[Mono-dev] A significant number of Mono classes are not (binary) compatible with their .Net equivalents?

Robert Jordan robertj at gmx.net
Thu Jan 25 07:21:45 EST 2007


> It seems there are many many classes in Mono that are not fully 
> compatible - to be more precise binary compatible - with their 
> equivalents in the .Net framework (the fact you work with Mono on Linux 
> or Windows does not matter). By binary compatible, I mean to binary 
> serialize a class in Mono and to deserialize in .Net, or vice-versa. 
> This is a simple but much needed need when two systems must communicate 
> with each other (over network or with file exchange).
> To give some figures, I've created a sample test application and ran it 
> on System.dll: over 430 types, approx. 68 instantiated and serialized 
> with .Net throw an exception when deserialized with Mono.
> Where does the problem come from?
> Binary serialization works by creating an internal dictionary which 
> stores the names of the object's serialized fields and their values. At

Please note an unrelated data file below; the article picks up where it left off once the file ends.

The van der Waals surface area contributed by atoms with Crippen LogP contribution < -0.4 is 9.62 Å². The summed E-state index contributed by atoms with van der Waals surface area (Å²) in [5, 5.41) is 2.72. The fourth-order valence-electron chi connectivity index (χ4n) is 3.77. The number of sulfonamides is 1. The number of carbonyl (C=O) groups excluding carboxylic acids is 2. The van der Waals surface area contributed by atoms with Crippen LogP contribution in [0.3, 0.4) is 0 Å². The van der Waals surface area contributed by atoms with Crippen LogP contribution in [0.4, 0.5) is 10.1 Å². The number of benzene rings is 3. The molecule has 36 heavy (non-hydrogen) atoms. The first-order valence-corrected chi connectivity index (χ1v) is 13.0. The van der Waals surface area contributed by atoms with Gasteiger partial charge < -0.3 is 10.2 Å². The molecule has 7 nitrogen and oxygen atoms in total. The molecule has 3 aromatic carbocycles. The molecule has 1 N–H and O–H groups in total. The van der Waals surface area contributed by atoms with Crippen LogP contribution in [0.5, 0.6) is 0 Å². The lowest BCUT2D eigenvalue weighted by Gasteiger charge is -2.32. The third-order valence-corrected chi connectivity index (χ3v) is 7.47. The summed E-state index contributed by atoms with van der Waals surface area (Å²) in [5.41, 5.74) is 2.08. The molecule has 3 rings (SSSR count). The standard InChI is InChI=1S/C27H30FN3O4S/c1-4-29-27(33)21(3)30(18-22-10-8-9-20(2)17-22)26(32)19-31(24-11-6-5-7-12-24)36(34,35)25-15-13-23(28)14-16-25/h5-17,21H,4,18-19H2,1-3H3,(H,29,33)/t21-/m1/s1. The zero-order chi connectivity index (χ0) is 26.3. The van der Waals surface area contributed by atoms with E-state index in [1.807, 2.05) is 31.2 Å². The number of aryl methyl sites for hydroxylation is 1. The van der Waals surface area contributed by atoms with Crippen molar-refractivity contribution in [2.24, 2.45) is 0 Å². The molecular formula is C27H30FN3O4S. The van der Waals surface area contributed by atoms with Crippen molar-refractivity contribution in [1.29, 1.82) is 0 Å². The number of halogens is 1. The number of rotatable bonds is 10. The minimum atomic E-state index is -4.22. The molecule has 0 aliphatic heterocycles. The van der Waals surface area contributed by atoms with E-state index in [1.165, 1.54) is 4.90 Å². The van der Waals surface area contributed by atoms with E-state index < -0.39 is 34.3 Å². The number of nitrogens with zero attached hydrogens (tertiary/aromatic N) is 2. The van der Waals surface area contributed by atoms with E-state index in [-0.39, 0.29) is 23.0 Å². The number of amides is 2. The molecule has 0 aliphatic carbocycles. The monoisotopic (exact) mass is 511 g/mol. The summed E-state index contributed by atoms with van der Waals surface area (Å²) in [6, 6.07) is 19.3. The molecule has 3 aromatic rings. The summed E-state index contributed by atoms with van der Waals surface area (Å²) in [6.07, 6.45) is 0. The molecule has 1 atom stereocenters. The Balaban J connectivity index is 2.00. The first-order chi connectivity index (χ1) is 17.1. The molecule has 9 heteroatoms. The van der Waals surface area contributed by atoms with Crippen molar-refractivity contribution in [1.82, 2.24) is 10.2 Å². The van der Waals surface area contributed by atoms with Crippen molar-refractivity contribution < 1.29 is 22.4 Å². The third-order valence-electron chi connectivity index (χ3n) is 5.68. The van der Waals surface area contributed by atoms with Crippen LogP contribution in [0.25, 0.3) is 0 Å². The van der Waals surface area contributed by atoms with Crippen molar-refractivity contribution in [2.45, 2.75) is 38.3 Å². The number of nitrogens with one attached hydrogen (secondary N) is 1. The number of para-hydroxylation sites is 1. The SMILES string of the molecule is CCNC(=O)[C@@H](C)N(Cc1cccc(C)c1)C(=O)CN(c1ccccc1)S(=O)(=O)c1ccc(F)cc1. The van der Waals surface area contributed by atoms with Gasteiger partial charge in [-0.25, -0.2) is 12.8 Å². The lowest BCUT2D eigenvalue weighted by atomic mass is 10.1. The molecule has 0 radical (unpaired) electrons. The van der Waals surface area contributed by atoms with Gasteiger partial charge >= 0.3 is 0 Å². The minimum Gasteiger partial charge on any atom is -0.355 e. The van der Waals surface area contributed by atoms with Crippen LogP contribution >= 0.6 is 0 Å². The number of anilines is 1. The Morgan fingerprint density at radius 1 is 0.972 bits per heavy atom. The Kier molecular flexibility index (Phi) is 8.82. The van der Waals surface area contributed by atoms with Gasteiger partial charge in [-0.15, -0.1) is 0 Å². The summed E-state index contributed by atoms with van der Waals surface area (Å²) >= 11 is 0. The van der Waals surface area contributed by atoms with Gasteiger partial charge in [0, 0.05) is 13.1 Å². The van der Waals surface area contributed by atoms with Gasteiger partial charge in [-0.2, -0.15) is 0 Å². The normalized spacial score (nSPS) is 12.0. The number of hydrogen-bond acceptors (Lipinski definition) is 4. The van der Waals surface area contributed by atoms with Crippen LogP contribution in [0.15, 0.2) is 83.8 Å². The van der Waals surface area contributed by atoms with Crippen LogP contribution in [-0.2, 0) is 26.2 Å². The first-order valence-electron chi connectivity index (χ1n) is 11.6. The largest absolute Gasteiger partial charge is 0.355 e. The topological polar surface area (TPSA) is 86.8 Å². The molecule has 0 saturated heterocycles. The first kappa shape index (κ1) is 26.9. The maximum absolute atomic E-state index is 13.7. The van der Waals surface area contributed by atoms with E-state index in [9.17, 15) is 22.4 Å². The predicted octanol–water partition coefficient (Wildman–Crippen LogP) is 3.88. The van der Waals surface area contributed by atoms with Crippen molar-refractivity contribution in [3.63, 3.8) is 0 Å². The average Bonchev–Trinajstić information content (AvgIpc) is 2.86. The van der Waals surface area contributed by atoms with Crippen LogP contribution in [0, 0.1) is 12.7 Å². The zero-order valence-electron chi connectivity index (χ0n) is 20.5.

> deserialization, we use the names in the tables, matchs them against the 
> name of the class of the framework (Mono or .Net) and restore the value.
> The problem is simple but concrete: .Net and Mono developers have not 
> use the same name for their fields. Hence the exceptions thrown.

The problem is not simple at all. Mono's developers didn't
decompile MS.NET. They've implemented the classes from reading
the docs of the public API. Since serialization is reflecting on
private members, it is inherently very implementation specific.

You may have a look at the System.Drawing.Color class to
see what a mess serialization could be when the implementation
details differ too much.

> Once more, I sincerely hope that I'm misleading somewhere, because I 
> don't think the review of all that classes is anybody's cup of tea...

You got this right, although you seem to test the .NET 2.0 API
which is still incomplete and still in development.

Note that serialization is problematic in general, even on MS.NET
(just try to deserialize data written by 2.0 with an 1.1 application).
My strong opinion (regardless of the framework) is to not rely on
serialization for types you didn't implement yourself, excepting
some basic corlib types like collections.


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